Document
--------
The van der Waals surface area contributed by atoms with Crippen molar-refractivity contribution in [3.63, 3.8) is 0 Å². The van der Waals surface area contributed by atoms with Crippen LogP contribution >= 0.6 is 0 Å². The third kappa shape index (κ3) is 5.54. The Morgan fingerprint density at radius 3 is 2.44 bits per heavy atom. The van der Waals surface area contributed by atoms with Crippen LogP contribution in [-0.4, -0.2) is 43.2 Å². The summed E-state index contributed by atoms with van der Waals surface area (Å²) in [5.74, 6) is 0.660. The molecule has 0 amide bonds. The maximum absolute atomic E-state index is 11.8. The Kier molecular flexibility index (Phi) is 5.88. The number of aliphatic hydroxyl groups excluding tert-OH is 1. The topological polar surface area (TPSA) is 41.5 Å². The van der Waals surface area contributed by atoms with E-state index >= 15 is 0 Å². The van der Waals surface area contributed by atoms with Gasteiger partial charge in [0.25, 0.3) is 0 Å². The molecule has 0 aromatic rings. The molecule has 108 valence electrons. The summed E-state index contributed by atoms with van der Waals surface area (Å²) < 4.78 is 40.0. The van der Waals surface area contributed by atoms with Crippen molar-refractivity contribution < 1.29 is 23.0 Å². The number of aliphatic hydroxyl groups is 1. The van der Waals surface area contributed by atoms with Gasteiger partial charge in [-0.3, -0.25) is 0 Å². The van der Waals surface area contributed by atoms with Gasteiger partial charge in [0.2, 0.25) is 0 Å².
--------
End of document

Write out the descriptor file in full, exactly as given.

The van der Waals surface area contributed by atoms with Crippen molar-refractivity contribution in [3.63, 3.8) is 0 Å². The van der Waals surface area contributed by atoms with Crippen LogP contribution >= 0.6 is 0 Å². The third kappa shape index (κ3) is 5.54. The Morgan fingerprint density at radius 3 is 2.44 bits per heavy atom. The van der Waals surface area contributed by atoms with Crippen LogP contribution in [-0.4, -0.2) is 43.2 Å². The summed E-state index contributed by atoms with van der Waals surface area (Å²) in [5.74, 6) is 0.660. The molecule has 0 amide bonds. The maximum absolute atomic E-state index is 11.8. The Kier molecular flexibility index (Phi) is 5.88. The number of aliphatic hydroxyl groups excluding tert-OH is 1. The topological polar surface area (TPSA) is 41.5 Å². The van der Waals surface area contributed by atoms with E-state index >= 15 is 0 Å². The van der Waals surface area contributed by atoms with Gasteiger partial charge in [0.25, 0.3) is 0 Å². The molecule has 0 aromatic rings. The molecule has 108 valence electrons. The summed E-state index contributed by atoms with van der Waals surface area (Å²) < 4.78 is 40.0. The van der Waals surface area contributed by atoms with Crippen molar-refractivity contribution < 1.29 is 23.0 Å². The number of aliphatic hydroxyl groups is 1. The van der Waals surface area contributed by atoms with Gasteiger partial charge in [-0.3, -0.25) is 0 Å². The van der Waals surface area contributed by atoms with Gasteiger partial charge in [0.2, 0.25) is 0 Å².